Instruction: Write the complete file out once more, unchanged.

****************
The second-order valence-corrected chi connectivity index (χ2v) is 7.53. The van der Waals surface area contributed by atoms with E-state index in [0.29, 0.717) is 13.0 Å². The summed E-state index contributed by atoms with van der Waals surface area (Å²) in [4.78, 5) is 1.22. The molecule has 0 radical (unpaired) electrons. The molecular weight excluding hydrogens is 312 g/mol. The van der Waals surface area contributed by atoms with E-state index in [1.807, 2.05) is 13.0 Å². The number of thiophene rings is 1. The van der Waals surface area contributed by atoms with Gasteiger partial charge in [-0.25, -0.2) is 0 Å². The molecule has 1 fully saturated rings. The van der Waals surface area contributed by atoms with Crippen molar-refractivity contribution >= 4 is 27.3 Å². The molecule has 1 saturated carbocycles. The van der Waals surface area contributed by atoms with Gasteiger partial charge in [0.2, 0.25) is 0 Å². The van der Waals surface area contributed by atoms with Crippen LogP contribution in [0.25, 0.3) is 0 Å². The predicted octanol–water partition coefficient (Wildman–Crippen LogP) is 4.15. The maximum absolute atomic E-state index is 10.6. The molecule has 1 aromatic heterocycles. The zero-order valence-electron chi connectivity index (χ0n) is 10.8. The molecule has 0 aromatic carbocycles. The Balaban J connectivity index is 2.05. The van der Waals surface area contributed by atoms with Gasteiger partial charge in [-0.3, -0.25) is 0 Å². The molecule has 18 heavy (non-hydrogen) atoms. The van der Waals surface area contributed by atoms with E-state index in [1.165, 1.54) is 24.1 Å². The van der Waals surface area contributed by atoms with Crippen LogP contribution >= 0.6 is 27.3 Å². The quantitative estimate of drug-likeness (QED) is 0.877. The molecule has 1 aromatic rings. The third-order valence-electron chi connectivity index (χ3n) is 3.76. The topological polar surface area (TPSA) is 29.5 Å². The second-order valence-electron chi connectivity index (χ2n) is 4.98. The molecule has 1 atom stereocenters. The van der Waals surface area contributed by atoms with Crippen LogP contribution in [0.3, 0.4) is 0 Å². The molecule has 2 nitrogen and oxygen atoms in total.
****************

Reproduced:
The second-order valence-corrected chi connectivity index (χ2v) is 7.53. The van der Waals surface area contributed by atoms with E-state index in [0.29, 0.717) is 13.0 Å². The summed E-state index contributed by atoms with van der Waals surface area (Å²) in [4.78, 5) is 1.22. The molecule has 0 radical (unpaired) electrons. The molecular weight excluding hydrogens is 312 g/mol. The van der Waals surface area contributed by atoms with E-state index in [1.807, 2.05) is 13.0 Å². The number of thiophene rings is 1. The van der Waals surface area contributed by atoms with Gasteiger partial charge in [-0.25, -0.2) is 0 Å². The molecule has 1 fully saturated rings. The van der Waals surface area contributed by atoms with Crippen molar-refractivity contribution >= 4 is 27.3 Å². The molecule has 1 saturated carbocycles. The van der Waals surface area contributed by atoms with Gasteiger partial charge in [0.2, 0.25) is 0 Å². The van der Waals surface area contributed by atoms with Crippen LogP contribution in [0.25, 0.3) is 0 Å². The predicted octanol–water partition coefficient (Wildman–Crippen LogP) is 4.15. The maximum absolute atomic E-state index is 10.6. The molecule has 1 aromatic heterocycles. The zero-order valence-electron chi connectivity index (χ0n) is 10.8. The molecule has 0 aromatic carbocycles. The Balaban J connectivity index is 2.05. The van der Waals surface area contributed by atoms with Gasteiger partial charge in [-0.3, -0.25) is 0 Å². The molecule has 18 heavy (non-hydrogen) atoms. The van der Waals surface area contributed by atoms with E-state index in [1.165, 1.54) is 24.1 Å². The van der Waals surface area contributed by atoms with Crippen LogP contribution >= 0.6 is 27.3 Å². The quantitative estimate of drug-likeness (QED) is 0.877. The molecule has 1 aromatic rings. The third-order valence-electron chi connectivity index (χ3n) is 3.76. The topological polar surface area (TPSA) is 29.5 Å². The second-order valence-electron chi connectivity index (χ2n) is 4.98. The molecule has 1 atom stereocenters. The van der Waals surface area contributed by atoms with Crippen LogP contribution in [0.3, 0.4) is 0 Å². The molecule has 2 nitrogen and oxygen atoms in total.